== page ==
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Romans 10:13
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I found this over at GT. ... did=695348

Licensed firearms offer protection, violence prevention

Christopher E. Miller

Guest Writer

Thursday May 03 2007
05.03.2007/licensed.firearms.jpg There are differences between firearms and seat belts, of that I’m well aware. But there are also obvious similarities.

Every time I get in my car, I put on my seat belt. Even if I’m parked for a long time, I have trouble not wearing it - it’s just natural. Without your seat belt, you are at a much greater risk for death or injury.

It astounds me when otherwise very logical people will not buckle up. Even short trips require a seat belt, because most deaths occur very close to home. The type of environment doesn’t matter, because a car accident can occur in a parking lot or on a road. Over 45,000 people are killed per year by cars, and I’m not going to be one of them.

It may come as a surprise to many that I think of my sidearm in much the same way. Almost every time I’m off campus I’m wearing one. I have trouble not wearing one - it’s just natural. Without my sidearm, I’m at a much greater risk for injury. Environment doesn’t matter, because even “safe†places can become dangerous.

Guns obviously cause problems in society, but so do many other things. We recognize that cars are a top killer of citizens, yet do very little to stop people from driving. At the same time, we attack gun owners on a daily basis.

It might be surprising to the average person to know that gun murders account for only one-fourth as many deaths as cars. Even knowing this, we don’t get rid of cars - we just try to make them safer. Why not do the same with guns?
The failure of police organizations to update their background checks does not have anything to do with lawful gun owners. The ability of criminals to get their hands on black market guns does not have anything to do with lawful gun owners. The rare occasion when a psychotic man goes on a rampage has nothing to do with lawful gun owners.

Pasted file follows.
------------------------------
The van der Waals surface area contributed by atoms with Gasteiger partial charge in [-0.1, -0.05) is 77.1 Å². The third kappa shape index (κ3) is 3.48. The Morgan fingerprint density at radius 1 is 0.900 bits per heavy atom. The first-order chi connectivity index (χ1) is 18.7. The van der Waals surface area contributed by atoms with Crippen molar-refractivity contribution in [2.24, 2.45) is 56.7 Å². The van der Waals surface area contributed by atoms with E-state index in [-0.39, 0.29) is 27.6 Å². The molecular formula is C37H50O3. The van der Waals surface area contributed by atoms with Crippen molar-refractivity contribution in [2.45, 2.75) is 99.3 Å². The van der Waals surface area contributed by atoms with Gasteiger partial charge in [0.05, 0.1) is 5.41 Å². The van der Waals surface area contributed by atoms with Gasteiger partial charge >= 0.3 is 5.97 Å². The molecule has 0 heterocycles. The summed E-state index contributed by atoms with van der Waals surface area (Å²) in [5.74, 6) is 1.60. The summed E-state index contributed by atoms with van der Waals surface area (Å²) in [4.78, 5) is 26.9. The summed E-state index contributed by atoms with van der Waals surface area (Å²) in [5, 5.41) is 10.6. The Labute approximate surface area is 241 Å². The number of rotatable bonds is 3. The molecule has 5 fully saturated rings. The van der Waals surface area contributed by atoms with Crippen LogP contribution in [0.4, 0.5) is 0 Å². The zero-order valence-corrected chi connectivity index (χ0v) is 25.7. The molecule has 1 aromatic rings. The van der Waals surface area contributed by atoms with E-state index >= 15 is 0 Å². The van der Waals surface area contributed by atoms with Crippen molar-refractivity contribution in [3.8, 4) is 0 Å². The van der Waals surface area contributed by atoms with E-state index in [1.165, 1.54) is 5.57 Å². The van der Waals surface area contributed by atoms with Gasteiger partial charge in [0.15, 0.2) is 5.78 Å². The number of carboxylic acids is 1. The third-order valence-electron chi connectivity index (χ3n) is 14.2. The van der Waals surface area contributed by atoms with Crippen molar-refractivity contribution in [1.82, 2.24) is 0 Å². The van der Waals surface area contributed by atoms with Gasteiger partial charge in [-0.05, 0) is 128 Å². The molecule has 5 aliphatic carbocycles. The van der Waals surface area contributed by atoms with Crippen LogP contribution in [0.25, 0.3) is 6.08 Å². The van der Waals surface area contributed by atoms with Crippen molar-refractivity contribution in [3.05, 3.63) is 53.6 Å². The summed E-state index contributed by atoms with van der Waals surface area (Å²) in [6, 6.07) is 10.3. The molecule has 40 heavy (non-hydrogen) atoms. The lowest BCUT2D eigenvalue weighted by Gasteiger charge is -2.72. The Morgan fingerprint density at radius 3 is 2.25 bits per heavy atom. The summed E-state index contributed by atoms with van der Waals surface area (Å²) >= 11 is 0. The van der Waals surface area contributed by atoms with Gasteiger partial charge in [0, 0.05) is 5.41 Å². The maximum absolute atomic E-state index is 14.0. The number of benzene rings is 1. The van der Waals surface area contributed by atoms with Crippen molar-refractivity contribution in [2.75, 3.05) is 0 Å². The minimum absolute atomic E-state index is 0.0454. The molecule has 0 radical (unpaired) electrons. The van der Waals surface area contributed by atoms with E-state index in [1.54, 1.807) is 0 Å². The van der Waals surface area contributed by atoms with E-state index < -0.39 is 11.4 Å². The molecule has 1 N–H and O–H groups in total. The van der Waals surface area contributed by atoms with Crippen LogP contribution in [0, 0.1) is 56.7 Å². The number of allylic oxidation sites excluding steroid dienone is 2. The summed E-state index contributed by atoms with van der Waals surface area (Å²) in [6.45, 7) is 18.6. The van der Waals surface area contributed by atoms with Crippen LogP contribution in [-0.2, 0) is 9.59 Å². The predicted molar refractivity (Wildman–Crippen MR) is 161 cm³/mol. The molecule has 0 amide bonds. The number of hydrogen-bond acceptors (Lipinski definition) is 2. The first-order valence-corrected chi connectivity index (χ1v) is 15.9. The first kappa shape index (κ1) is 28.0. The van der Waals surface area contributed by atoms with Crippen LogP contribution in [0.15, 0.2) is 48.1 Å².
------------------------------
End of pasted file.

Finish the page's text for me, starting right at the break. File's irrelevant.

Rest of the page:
I support legislation that makes background checks easier to perform. I support concealed carry licenses. I support bans on criminal gun ownership. But, I do not support taking guns away from families and citizens who just want to protect themselves from the criminals who we all know are out there.

Disarming the public makes them easy targets for those who don’t need guns to hurt them. I highly doubt that this short piece could convince a serious doubter that allowing guns on campus should be legal. I accept that, but will say this:
What does not allowing people to carry guns on campus accomplish?

Very little.

Consider that owning a gun and carrying a gun are two very different things. Almost anyone may own a gun, but not every one may carry their gun. The background check preformed for purchasing a gun is separate from the one required to conceal and carry that same firearm.

The people who are allowed to carry firearms have already been scrutinized past the normal requirement. So, when an institution disallows carrying firearms, they are disarming the people who have already been cleared by the government to carry responsibly. And for what reason?

The Virginia Tech massacre was carried out by someone not licensed to carry a firearm. He was not licensed to conceal a firearm. He was not licensed to keep it loaded in a public place.

What did Virginia Tech’s policy ensure? That he was the only one on campus who was armed. If Virginia Tech had a policy allowing people to carry firearms then the only thing that would have changed was that other campus members had a chance to defend themselves. It would not have allowed Cho to bring his gun on campus.

Let’s remember that murdering people is the ultimate in illegal activities. That may sound ridiculous to state, but think about what that means. Carrying a gun on campus would have been illegal, but not nearly as illegal as murder. So, when a person makes the decision to murder another individual, what does it matter in his mind if he breaks a few other laws?

Did Virginia Tech’s policy stop 32 people from dying? No. It stopped a responsible gun owner from being able to defend themselves and 31 others.

People killing other people has been going on since the dawn of time. Armed with nothing more than fists, the average person can do a great deal of damage to another individual. Why would we, in a technologically advanced society, limit our protection to how fast we can run from danger or to how much of a beating we can take before help arrives?

I do not limit my personal protection to such silly limitations.

When I drive, I don’t rely on how much impact my bones can withstand if I go through the windshield in a crash - I buckle my seat belt.

In the same way, I don’t see a reason not to allow licensed individuals to protect themselves by carrying licensed firearms for defensive purposes.

I prefer not to have to wait for help in situations like Virginia Tech; I’d rather be able to help myself and others.

What would have happened if instead of blocking a madman’s bullets with tables and their bodies, the victims and heros at Virginia Tech could have defended themselves? Would much fewer than 32 people have died? Finally,â€"and I’ll answer this oneâ€"why did people call 911 when they heard shots?

Because they knew the police would come to protect them … with guns.

Letter to the editor.
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